I’ve been thinking more about forgetting. It seems like the removal cost of newer knowledge is low. We learn things, but those things tend to be niche technological or cultural innovations relevant right now. By comparison old knowledge (murder is bad, fasting is good) tend to have a much higher removal cost if we forget them. Forgetting seems to be an intentional cultural process where by we intentionally choose what knowledge is preserved and what is forgotten.
The problem is that we seem to more often than not get what to forget and remember wrong. We choose to forget fasting because of the affiliation with religion. And we give ourselves autoimmune disease in numbers higher than any point in history by omission as a result of forgetting. Considering the fasting itself caused no harm and was practiced through most of history, that seems like a pretty big mistake. Science later proved what religion already knew, which is that fasting is necessary for healthy living. How do we avoid similar issues, while still learning new things? How do we not fall victim to ignoring new information entirely?
It seems like the first step is being intentional about what is forgotten and what is remembered. Some people are more inclined to throw wisdom out the window and learn everything for themselves. Others tend to be keepers of tradition. It is a feature and not a bug that both of those kinds of people co-exist in the same cultures, physical spaces and even families. We really need both in order to be doing the right things at any given time. We could have just waited until science had a good sense for fasting to get rid of it. Instead we got rid of it, created a long list of problems for ourselves as a result, and slowly researched our way right back to it.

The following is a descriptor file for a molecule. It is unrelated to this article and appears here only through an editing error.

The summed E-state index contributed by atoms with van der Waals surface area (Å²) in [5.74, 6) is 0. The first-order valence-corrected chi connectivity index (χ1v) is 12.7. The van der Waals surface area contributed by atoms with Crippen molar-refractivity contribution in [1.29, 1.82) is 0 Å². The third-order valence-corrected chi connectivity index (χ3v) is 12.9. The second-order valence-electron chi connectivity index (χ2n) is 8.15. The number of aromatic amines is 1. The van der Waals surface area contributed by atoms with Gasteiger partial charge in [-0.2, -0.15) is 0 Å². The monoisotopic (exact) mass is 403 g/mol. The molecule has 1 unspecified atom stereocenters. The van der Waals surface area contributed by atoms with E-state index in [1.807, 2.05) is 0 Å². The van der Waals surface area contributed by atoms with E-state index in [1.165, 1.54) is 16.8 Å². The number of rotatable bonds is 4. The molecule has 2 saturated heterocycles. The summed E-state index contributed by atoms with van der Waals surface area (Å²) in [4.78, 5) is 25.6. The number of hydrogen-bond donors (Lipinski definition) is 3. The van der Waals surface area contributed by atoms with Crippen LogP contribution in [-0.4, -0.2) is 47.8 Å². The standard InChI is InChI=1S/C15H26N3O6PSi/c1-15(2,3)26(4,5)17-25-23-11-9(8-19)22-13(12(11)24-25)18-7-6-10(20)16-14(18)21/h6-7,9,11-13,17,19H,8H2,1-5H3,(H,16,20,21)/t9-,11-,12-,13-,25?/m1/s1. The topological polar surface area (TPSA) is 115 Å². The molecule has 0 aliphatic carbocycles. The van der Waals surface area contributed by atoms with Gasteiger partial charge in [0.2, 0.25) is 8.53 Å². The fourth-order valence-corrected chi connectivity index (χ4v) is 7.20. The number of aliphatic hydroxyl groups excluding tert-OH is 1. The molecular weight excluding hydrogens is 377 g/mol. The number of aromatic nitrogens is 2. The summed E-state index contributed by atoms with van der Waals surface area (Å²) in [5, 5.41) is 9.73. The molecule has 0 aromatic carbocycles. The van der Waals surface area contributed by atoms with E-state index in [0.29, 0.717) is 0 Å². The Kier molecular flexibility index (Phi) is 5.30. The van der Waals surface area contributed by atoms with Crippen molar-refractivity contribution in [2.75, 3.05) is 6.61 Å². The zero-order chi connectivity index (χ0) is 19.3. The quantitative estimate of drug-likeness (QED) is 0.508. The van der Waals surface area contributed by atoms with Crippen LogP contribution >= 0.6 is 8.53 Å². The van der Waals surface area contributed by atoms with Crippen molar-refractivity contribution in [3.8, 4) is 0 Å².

This points to the next step once you’re actively aware of what is being remembered and forgotten. The best place to start would be to focus on things that are being remembered, and focus on disproving their legitimacy. Use the best available empirical, teleological, conservative, liberal, reductionist, philosophical and other forms of thinking and experimentation you can. See the idea contested in open battle between those for and against it. And come to a determination. Be damn sure if you are removing it that it has no relevant basis or second order effects on social control, health, sustainability, meaning, reproduction or anything else measured in lives.
The last step would be to forget incrementally. The problem with much of the way we tend to forget things is that it comes from a place of scapegoating and fear. We want to clear the decks and wipe the floor with whatever we were trying to forget. We should instead tread very carefully into those waters. Some people forget the thing, and then let’s watch how their life turns out. If it turns out badly, revisit those old ideas and try to put a more sustainable spin on them. It’s a process for sure, and an intentional one. Let’s hope people never reach consensus.